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<!DOCTYPE html PUBLIC "-//W3C//DTD XHTML 1.0 Strict//EN"
    "http://www.w3.org/TR/xhtml1/DTD/xhtml1-strict.dtd">
<html xmlns="http://www.w3.org/1999/xhtml" xml:lang="en">
  <head>
    <title>Perfmon Reference Guide</title>
  </head>
  <body>
    <h1>The Perfmon Reference Guide</h1>
    <div>
      <h2>Introduction</h2>
      <p>
        Perfmon in Cricket is a bit tricky to master but ultimately
        worth it if you wish to do long-term performance trending on
        the many useful perfmon counters in NT.
      </p>
      <p>
        One thing which makes it so tricky to use perfmon counters
        is that many of them are "raw" counters which require the
        use of derived, and computed historical data to extract any
        meaning from them. RRDtool makes it easy to perform the
        computations. With a bit of research you can easily discover
        what you need to feed into the Cricket configuration to get
        useful data.
      </p>
    </div>

    <div>
      <h2>Assumptions</h2>
      <p>
        This document assumes the following. You have a working
        Cricket installation, you have some knowledge of Perfmon and
        how it works (run perfmon.exe for a crash course), you're
        attempting to extract data from a box running the
        Windows(tm) operating system, you have some knowledge of RPN
        (Reverse Polish Notation), and finally you feel comfortable
        to make very light modifications to the Cricket code during
        the "discovery process".
      </p>
    </div>

    <div>
      <h2>ds-source Parameters</h2>
      <p>
        Here is a breakdown of what the perfmon ds-source requires
        to operate:
      </p>
      <p>
        <tt>perfmon:host-name:object name:counter name:instance
        name:special options</tt>
      </p>
      <ul>
        <li>
          <tt>perfmon</tt> tells Cricket that it's to call on the
          perfmon libraries to perform data collection. This is a
          required field.
        </li>
        <li>
          <tt>host-name</tt> tells Cricket what host name to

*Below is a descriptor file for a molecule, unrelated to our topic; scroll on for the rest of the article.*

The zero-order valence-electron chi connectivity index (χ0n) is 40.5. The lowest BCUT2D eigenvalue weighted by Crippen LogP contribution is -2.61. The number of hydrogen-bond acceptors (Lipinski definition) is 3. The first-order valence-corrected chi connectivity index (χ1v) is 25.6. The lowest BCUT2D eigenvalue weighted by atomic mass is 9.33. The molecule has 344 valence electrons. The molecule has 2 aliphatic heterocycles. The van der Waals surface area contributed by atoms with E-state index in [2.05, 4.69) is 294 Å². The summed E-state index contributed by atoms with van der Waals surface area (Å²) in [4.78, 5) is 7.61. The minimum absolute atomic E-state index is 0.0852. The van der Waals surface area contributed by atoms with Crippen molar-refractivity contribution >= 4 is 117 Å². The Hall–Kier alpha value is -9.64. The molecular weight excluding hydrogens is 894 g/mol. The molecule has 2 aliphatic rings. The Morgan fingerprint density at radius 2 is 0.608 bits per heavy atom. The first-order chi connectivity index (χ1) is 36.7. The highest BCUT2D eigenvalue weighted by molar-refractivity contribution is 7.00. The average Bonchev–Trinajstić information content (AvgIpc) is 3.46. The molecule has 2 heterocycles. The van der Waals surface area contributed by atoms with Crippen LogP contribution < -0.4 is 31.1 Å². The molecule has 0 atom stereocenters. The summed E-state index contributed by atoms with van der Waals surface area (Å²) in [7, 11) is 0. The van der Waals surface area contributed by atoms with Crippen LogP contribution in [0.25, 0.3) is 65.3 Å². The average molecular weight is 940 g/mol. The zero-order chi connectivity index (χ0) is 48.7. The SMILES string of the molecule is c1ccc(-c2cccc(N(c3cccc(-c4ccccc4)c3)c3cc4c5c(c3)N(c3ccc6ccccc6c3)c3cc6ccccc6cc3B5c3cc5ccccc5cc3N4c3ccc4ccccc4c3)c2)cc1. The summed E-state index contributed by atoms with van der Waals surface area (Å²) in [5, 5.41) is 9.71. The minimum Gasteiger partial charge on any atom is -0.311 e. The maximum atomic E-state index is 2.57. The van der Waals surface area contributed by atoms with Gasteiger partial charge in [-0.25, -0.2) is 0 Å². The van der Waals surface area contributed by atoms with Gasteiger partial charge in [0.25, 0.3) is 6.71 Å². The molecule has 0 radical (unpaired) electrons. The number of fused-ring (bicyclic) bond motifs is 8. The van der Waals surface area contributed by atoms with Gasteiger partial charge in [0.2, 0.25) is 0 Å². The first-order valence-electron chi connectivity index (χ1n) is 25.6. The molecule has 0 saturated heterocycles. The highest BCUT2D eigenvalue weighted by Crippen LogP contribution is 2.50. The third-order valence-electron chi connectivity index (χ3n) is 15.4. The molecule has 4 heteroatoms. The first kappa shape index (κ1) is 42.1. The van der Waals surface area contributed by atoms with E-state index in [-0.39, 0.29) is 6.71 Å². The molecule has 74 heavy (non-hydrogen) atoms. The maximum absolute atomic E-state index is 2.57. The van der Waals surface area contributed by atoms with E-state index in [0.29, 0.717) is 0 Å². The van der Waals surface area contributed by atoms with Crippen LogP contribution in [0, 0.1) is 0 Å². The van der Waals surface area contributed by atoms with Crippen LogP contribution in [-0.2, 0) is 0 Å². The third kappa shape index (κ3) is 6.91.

connect to. In most cases you'll want to set this to
          <tt>%auto-target-name%</tt>. This is a required
          field.
        </li>
        <li>
          <tt>object name</tt> tells Cricket what object, or class
          to collect sub-classes from. This is something like
          System, PhysicalDisk, Memory, Network Interface, or
          Server. Using <tt>perfmon.exe</tt> can give you an idea
          of what is available on a particular system. While this
          field isn't required, you'll want to put something there
          99% of the time.
        </li>
        <li>
          <tt>counter name</tt> tells Cricket what counter, or
          sub-class to collect counter data from. This is
          something like % Processor Time, Total Bytes/sec, or
          Threads. This is required only if something is in
          <tt>object name</tt>.
        </li>
        <li>
          <tt>instance name</tt> tells Cricket what instance to
          fetch from a counter. Most counters don't have
          instances, a few do such as PhysicalDisk, and Swap. Most
          instance counters have a '_Total' counter which is a
          combined total of all the instances. This is not a
          required field unless a counter has instances.
        </li>
        <li>
          <tt>special options</tt> tells Cricket special
          processing options detailed later in this document. It
          takes the following arguments: perftime, perftime100ns,
          perffreq, and noscale. Most cases you won't need to use
          any of these but some counters require or necessitate
          them.
        </li>
      </ul>
    </div>

    <div>
      <h2>Collecting Data Part 1</h2>
      <p>
        There are many types of perfmon counters. They for the most
        part all require different calculations to give cooked data
        from the raw numbers. To help aid in figuring out what kind
        of counter is what, there is a program with cricket in utils
        called <tt>perfInfo.pl</tt>. For the purpose of this
        demonstration, we'll collect on the % Processor Time counter.
      </p>
      <p>
        <tt>perfInfo.pl</tt> accepts arguments similar to what
        Cricket uses for data collection. You can run
        <tt>perfInfo.pl -h</tt> to get a list of all the switches it
        needs.
      </p>
      <p>
        Since we don't know what kind of counter % Processor Time
        is, we ask <tt>perfInfo.pl</tt> to tell us.
      </p>
      <pre>
"C:/Cygwin/bin/bash.exe"-2.03$ perl perfInfo.pl -o processor -c '% processor ti
m-i '_total'
* Setting server to .
* Getting counter type(s) for % processor time
        * Traversing multiple counters for % processor time
                * Found!
                * % processor time->_total is counter: PERF_100NSEC_TIMER_INV

Formulas are from MSDN - subject to change. Author of this program takes no
responsibilities for inaccurate information!

Symbols:
TB   Time base. If TB is not used in the calculation, then it indicates the
     units of the raw data.
B    The base value used for calculating performance data types that require
     base.


Platform SDK

PERF_100NSEC_TIMER_INV

Timer for when the object is not in use.

Element        Value
X              CounterData
Y              100NsTime
Time base      100Ns
Data size      8   bytes
Display suffix %
Calculation    100*(1-(X1-X0)/(Y1-Y0))

=end
        * Traversing multiple counters for % processor time
      </pre>
    </div>
  </body>
</html>